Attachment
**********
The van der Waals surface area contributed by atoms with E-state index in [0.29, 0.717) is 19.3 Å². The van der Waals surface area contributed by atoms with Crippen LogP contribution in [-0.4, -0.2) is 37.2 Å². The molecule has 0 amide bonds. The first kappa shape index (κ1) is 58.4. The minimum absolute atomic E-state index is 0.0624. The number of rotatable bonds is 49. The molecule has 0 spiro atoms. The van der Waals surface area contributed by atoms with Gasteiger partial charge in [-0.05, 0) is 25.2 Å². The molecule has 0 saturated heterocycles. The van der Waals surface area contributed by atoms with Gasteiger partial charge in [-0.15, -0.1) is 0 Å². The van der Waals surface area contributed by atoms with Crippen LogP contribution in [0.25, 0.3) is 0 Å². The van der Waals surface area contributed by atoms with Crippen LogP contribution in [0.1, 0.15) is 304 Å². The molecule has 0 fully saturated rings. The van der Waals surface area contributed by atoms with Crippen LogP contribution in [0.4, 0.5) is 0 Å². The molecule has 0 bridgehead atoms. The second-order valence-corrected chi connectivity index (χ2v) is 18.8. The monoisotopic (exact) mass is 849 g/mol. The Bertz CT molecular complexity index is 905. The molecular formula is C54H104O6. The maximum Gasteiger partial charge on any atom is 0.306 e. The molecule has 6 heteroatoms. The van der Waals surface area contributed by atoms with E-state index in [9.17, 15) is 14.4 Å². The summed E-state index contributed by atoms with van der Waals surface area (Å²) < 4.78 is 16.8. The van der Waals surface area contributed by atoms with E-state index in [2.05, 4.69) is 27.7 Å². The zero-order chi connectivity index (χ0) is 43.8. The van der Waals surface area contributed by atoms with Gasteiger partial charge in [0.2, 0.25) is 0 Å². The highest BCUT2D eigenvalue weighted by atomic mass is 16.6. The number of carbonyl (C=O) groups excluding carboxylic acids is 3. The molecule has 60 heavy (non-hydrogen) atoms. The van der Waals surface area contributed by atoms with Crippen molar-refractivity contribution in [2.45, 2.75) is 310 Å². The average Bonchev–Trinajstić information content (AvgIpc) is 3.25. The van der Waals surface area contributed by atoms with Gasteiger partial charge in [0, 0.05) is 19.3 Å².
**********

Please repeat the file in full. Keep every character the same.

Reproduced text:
The van der Waals surface area contributed by atoms with E-state index in [0.29, 0.717) is 19.3 Å². The van der Waals surface area contributed by atoms with Crippen LogP contribution in [-0.4, -0.2) is 37.2 Å². The molecule has 0 amide bonds. The first kappa shape index (κ1) is 58.4. The minimum absolute atomic E-state index is 0.0624. The number of rotatable bonds is 49. The molecule has 0 spiro atoms. The van der Waals surface area contributed by atoms with Gasteiger partial charge in [-0.05, 0) is 25.2 Å². The molecule has 0 saturated heterocycles. The van der Waals surface area contributed by atoms with Gasteiger partial charge in [-0.15, -0.1) is 0 Å². The van der Waals surface area contributed by atoms with Crippen LogP contribution in [0.25, 0.3) is 0 Å². The van der Waals surface area contributed by atoms with Crippen LogP contribution in [0.1, 0.15) is 304 Å². The molecule has 0 fully saturated rings. The van der Waals surface area contributed by atoms with Crippen LogP contribution in [0.4, 0.5) is 0 Å². The molecule has 0 bridgehead atoms. The second-order valence-corrected chi connectivity index (χ2v) is 18.8. The monoisotopic (exact) mass is 849 g/mol. The Bertz CT molecular complexity index is 905. The molecular formula is C54H104O6. The maximum Gasteiger partial charge on any atom is 0.306 e. The molecule has 6 heteroatoms. The van der Waals surface area contributed by atoms with E-state index in [9.17, 15) is 14.4 Å². The summed E-state index contributed by atoms with van der Waals surface area (Å²) < 4.78 is 16.8. The van der Waals surface area contributed by atoms with E-state index in [2.05, 4.69) is 27.7 Å². The zero-order chi connectivity index (χ0) is 43.8. The van der Waals surface area contributed by atoms with Gasteiger partial charge in [0.2, 0.25) is 0 Å². The highest BCUT2D eigenvalue weighted by atomic mass is 16.6. The number of carbonyl (C=O) groups excluding carboxylic acids is 3. The molecule has 60 heavy (non-hydrogen) atoms. The van der Waals surface area contributed by atoms with Crippen molar-refractivity contribution in [2.45, 2.75) is 310 Å². The average Bonchev–Trinajstić information content (AvgIpc) is 3.25. The van der Waals surface area contributed by atoms with Gasteiger partial charge in [0, 0.05) is 19.3 Å².